This pristine species of virus has also allowed scientists to gain a new understanding of the location of the shell protein thorns on the surface relative to an internal protein structure called the Gag lattice.

“This discovery overturns previous models of collecting parts of viruses and helps focus our focus on where these two proteins may interact,” Lee said. “This interaction needs to be addressed in more detail, but at least the current work gives us the right architectural model to build the virus.”

It is this conclusion that led to the title of the article – “Cryo-ET Env on intact HIV virions shows structural variations and location on the Gag lattice” – published February 4 in the journal Cell. Another finding that has not been observed before, the researchers noted, is that the “stem” that supports the protein shell is flexible and can be tilted, creating both opportunities and challenges for neutralizing immune system antibodies that protect cells from infection.

Unexpected findings are described in detail in the new HIV portrait

The figure illustrates how the two key parts of the virus, the Env surface protein and the internal Gag assembly, are organized relative to each other in newly collected immature virus particles. This interaction is crucial for the formation of new HIV particles, and a more detailed understanding of this may indicate ways to block the interaction and inhibit virus production. Credit: Kelly Lee / Lee Laboratory at the University of Washington

“Structural biology has stimulated the development of HIV vaccines, because we get a better and better idea of ​​what we are focusing on, what inspires innovation and can improve vaccines,” said Michael Zwick, associate professor of immunology. and Microbiology at the Scripps Research Institute.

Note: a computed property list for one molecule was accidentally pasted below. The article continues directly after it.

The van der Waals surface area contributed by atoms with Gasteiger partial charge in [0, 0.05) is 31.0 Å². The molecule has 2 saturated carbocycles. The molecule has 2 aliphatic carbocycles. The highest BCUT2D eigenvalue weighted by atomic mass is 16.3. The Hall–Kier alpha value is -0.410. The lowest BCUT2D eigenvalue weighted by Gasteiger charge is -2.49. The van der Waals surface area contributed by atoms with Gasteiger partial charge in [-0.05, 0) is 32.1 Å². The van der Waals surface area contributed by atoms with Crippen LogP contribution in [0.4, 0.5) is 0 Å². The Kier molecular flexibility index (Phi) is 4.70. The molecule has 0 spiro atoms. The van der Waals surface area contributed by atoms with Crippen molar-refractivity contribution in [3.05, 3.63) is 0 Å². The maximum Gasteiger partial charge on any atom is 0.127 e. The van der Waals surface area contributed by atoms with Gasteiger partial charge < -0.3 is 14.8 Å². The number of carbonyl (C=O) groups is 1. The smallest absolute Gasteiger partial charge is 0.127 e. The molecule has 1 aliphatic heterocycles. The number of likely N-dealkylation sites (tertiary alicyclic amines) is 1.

Nail added that the HIV shell is a particularly difficult target for vaccine development because the virus detects so few thorns and masks them with sugar molecules to escape our immune system.

“All of these features increase the dynamic variability that the HIV protein represents to the immune system,” said Lee, who also runs the UW lab, which studies the structure and dynamics of the virus. “It’s something that people who are developing HIV vaccines have struggled with since the beginning virus mutates and changes astronomically and rapidly. Every time it infects an individual, you get literally thousands of different options in that individual, and if you look at the population, it multiplies even more. ”

In fact, it was discovered in February that an even more deadly strain of HIV was circulating in the Netherlands. Fortunately, although the strain is a “highly virulent option,” it is still treatable.

“It’s just another reminder that these viruses are always changing, so we need scientists to continue studying them,” Zwick said.

Co-authors are Vidya Mangala Prasad, a former acting instructor at the UW School of Pharmacy, now at the Indian Institute of Science; Daniel Lyman, Department of Immunology and Microbiology, Scripps Research Institute; Klaus Lawndal, Jacob Croft and Edgar Hodge, Department of Medical Chemistry, UW School of Pharmacy; and Mark Benheim, who worked on the project as a UW graduate student.


The Omicron variant is more transmissible, but the vaccines are still effective


Additional information:
Vidya Mangala Prasad et al, Cryo-ET of Env on intact HIV virions shows structural variations and location on the Gag lattice, Cell (2022). DOI: 10.1016 / j.cell.2022.01.013

Information about the magazine:
Cell

Citation: Unexpected findings are described in detail in the new HIV portrait showing the architecture of the virus (2022, February 16), obtained on February 16, 2022 from https://phys.org/news/2022-02-unexpected-portrait-hiv- revealing-virus.html

This document is subject to copyright. Except for any honest transaction for the purpose of private study or research, no part may be reproduced without written permission. The content is provided for informational purposes only.



Reported by Source link

RELATED ARTICLES
- Advertisment -

Most Popular